At Chemistry a phrase you will often hear is: ‘We drink our own champagne.” This doesn’t mean that we like to crack open champagne in the office on a Tuesday afternoon, instead it’s something that runs through the core of everyday working practice at Chemistry. Here we listen to the advice we give our clients and make sure we put it to use so that we constantly push ourselves as individuals and as an organisation.
What this means is that as a new starter you get put through all the online tools that Chemistry use to help other organisations recruit the right people. As a shiny new intern, I have therefore had first-hand experience of what it’s actually like to go through the tools as an applicant, and have reaped the benefits of the experience and feedback since then.
I found out about the role from a graduate job site that Chemistry advertised on. Once you click on the ‘Apply’ link you’re taken straight to the application, unlike other companies where you’d be taken to their careers website. Rather than a long form that you had to fill out that asked lots of repeated and seemingly pointless information, you were taken straight to a mini-quiz. I found this far more engaging and it immediately sparked my interest.
I know now that these are Chemistry’s Culture Fit Tool (CFT) and Role Fit Assessment (RFA). They are designed to assess whether your values, motivations and behaviours align with those of the company. These are such important tools as they essentially show if you’re a good fit with the company. For example, another well-known phrase here is that joining Chemistry is like ‘jumping aboard a speeding train’. These tool can help identify whether you prefer working at pace and cope well under pressure, all essential at Chemistry. This just means that if an applicant passes they are more likely to fit in and be Brilliant in that role. This mini-quiz immediately gives you more insight into what the role may involve. It was also very different to classic ‘out of the box’ tests that you may see at a bigger corporate business (I spent hours filling these out in my job search!).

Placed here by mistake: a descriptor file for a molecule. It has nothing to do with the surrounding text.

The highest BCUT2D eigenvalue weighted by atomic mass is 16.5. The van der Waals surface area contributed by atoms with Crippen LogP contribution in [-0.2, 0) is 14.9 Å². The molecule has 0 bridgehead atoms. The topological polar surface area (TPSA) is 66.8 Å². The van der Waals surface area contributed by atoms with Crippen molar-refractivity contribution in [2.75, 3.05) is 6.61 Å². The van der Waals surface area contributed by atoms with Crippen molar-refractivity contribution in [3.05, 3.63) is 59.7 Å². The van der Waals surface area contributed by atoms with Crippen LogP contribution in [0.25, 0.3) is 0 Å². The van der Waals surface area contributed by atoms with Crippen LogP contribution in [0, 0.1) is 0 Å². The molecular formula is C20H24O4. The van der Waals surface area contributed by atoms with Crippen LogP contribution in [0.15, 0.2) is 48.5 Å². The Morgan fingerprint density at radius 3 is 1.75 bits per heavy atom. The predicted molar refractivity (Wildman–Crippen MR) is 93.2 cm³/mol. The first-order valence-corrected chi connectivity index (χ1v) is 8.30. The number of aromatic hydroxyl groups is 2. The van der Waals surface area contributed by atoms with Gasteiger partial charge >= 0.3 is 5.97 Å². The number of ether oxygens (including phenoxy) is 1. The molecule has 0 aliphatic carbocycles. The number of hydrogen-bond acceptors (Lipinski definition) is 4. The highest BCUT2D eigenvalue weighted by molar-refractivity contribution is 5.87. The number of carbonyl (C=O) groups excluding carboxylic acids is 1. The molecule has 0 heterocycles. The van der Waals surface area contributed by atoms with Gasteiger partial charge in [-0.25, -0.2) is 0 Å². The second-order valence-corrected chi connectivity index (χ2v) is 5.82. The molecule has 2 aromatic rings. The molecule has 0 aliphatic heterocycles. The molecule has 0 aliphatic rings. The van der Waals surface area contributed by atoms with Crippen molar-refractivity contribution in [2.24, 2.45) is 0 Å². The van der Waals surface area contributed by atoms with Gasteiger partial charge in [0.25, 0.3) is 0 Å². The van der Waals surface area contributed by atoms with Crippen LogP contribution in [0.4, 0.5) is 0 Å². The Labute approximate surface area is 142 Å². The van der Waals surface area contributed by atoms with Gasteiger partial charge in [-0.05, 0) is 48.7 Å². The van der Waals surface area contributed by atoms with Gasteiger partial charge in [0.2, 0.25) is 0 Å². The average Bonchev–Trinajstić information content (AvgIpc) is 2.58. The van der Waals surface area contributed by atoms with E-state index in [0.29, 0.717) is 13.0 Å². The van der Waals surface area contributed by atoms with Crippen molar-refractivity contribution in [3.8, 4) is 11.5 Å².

The questions were unique to what happens at Chemistry and there were customised pictures that made it stand out. It has also meant that since joining Chemistry, having been given a taste of it through the test, it’s been easier to get along with people and generally ‘fit in’. Although everyone has different ways of working and building relationships, it means that fundamentally we all have a pretty similar set of values and motivations – ones that are part of a core theme running through the business.
The next stage was to fill out a motivational styles questionnaire and a values questionnaire. These build on the CFT and RFA tools to assess your motivations and values in more depth. At the time of filling them out I remember thinking two things. Firstly, by god were they long. And secondly, my results probably make me look crazy! The way the questionnaire works mean you have to prioritise activities or feelings that you may not normally do or have in day-to-day life. This means that statements like ‘I feel stressed all the time’ and ‘Things never work out the way I want them to’, may have to be weighed up against each other to pick which one you think suits you best, not always the easiest task.